After the Romans destroyed the Second Temple in A.D. 70, Zealot rebels fled from Jerusalem down to Masada, a mountain palace overlooking the Dead Sea built by Herod the Great. (Rebels also holed up at Herodion, the fortress I wrote about yesterday.) Masada was and is an incredibly daunting place, built on a plateau that rises 400 meters straight up from the seashore. (Today, there’s a cable car to the top, but Ian and I take the long way, walking the switchbacking Snake Path up the impossible slope.) The Romans besieged the 900 rebels, building a huge ramp up the west side of the plateau—you’ve seen the miniseries—and eventually breaching the wall. It is here that Masada entered Jewish lore: According to the historian Josephus, the rebels committed mass suicide rather than be taken by the Romans.
When Masada was rediscovered in the 19th century and then excavated in the 1960s, it became an important symbol of the new Jew. Early Zionists, seeking more muscular exemplars than the bespectacled rabbis, clamped on the Masada rebels as Jewish heroes without books. Israeli soldiers were sworn in on the mountaintop, vowing “Masada will not fall again.” Every Israeli child—and almost every visitor to Israel—has walked to or been carried to the top of Masada to hear the inspirational story of the ancient Jews who would not bow to conquest.
As we tour the mountain, Ian pokes at the Masada myth with a skeptic’s delight. The Romans attacked at dawn into the sun? The Romans breached the walls then went home for bed? They gave the rebels all night to prepare defenses? Judaism strongly frowns on suicide: Why would the Zealots, of all people, forget that? What’s most likely, Ian suggests, is a compromise interpretation. Rome conquered the mountaintop and defeated the rebels, but some, not all of them, killed themselves rather than be captured. (Click here for a quick aside about the extreme bad taste of Masada’s builders.)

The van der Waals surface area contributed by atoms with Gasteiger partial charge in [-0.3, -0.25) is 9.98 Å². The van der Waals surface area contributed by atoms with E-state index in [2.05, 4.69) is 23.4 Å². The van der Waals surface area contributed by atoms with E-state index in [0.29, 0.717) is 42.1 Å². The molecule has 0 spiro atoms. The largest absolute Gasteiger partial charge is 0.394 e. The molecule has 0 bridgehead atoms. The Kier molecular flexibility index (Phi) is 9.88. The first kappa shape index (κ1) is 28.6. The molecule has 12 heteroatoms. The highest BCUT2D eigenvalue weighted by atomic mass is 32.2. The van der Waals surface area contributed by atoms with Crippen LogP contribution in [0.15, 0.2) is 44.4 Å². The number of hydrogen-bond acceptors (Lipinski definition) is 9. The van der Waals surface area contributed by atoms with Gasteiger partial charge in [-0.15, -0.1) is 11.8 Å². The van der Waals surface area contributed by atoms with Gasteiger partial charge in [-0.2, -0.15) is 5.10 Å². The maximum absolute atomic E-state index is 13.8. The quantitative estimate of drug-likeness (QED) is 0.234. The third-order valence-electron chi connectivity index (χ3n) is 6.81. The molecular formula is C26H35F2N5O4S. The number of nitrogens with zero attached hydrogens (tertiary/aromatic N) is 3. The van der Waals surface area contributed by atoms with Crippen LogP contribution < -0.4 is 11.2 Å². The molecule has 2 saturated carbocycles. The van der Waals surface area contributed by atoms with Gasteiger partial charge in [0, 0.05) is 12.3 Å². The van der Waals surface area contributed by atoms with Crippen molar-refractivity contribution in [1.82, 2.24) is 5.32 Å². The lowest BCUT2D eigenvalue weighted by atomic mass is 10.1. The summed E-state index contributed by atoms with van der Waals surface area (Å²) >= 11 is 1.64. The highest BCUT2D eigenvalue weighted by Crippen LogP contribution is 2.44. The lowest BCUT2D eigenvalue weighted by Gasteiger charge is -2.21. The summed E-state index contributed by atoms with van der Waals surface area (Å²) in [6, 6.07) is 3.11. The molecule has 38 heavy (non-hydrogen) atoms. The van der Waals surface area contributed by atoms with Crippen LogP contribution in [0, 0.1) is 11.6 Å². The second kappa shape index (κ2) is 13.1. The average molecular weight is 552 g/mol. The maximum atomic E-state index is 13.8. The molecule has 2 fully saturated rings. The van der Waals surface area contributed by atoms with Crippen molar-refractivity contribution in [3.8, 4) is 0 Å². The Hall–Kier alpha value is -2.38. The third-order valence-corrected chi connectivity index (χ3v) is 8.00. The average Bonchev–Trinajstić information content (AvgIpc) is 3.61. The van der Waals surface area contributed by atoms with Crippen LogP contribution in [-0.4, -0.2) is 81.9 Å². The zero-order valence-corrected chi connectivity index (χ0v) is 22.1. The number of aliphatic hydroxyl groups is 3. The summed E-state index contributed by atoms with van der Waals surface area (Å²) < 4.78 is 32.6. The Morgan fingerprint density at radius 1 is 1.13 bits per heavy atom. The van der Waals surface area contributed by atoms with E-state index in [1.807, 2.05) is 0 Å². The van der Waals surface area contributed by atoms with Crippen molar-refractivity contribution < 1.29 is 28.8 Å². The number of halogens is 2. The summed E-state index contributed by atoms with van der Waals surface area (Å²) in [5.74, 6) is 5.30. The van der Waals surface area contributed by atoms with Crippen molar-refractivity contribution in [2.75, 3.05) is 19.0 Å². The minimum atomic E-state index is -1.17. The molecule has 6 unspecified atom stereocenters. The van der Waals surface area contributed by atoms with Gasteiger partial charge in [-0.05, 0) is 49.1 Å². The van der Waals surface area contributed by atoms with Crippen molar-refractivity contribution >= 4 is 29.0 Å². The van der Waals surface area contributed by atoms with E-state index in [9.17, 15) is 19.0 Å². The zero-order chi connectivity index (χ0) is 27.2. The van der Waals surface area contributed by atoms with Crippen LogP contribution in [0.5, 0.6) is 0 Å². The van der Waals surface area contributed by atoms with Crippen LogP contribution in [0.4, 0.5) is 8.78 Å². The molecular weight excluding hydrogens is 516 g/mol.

After lunch, we head north 30 miles to the ruins of the Essene community at Qumran, which was obliterated by the Romans around the same time Masada fell. But the Essenes saved their precious library, secreting parchments in cliff caves around their settlement, where the arid climate protected them for 2,000 years. The remains of Qumran have been excavated, showing a small, dense settlement, with ritual baths and communal dining room, and, most poignantly, a scriptorium where the scrolls may have been composed. Some of the caves where the scrolls were found are visible in the cliff sides. Others, carved into soft rock, have collapsed.
There’s no getting around it. The Essenes—heroic for saving the book, stirring in how they remind us of the dawn of our civilization—were some very weird cats. The tourist terminology for them is sect, but the right word is cult. They followed a “teacher of righteousness” to this godforsaken slab of barren rock to wait for the apocalypse. They surrendered all their possessions, took vows of celibacy, and engaged in religious practices that are suspiciously reminiscent of obsessive-compulsive disorder. They took ritual baths all the time—Qumran has more bathrooms per square foot than a McMansion in Phoenix. They were freaky about urine and excrement. They did not relieve themselves on the Sabbath—at all! And they wouldn’t relieve themselves inside the city walls, meaning they schlepped up the hill behind a big pile of rocks to do their business. This, Ian says, may have been a dreadful mistake. Unlike the Bedouins of the area, who leave their excrement uncovered to dry out in the desert, the Essenes buried theirs in the hill above the town. But because they buried it, the parasites in the feces lived longer. When the rains came, those parasites were washed downslope into the ritual bathtubs. According to recent research, Ian says, the Essenes had much shorter life expectancies than their neighbors, probably because their habitual washing and crazy toilet habits made them so sick.
Masada and Qumran were inhospitable, miserable, sulfurous, barren, and terrifying, populated by strange people with stranger ideas, and destroyed by a Roman Empire that was by any measure more civilized. Yet at Qumran and Masada today, we can recognize the beginning of Jewish identity. In Masada, Jews mourning the destruction of their last temple made a final stand and gave modern Jews a model of Jews as warriors. In the caves of Qumran, Jews safeguarded for 2,000 years our rituals and books, the foundations of Jewish civilization. These were defeats that became victories.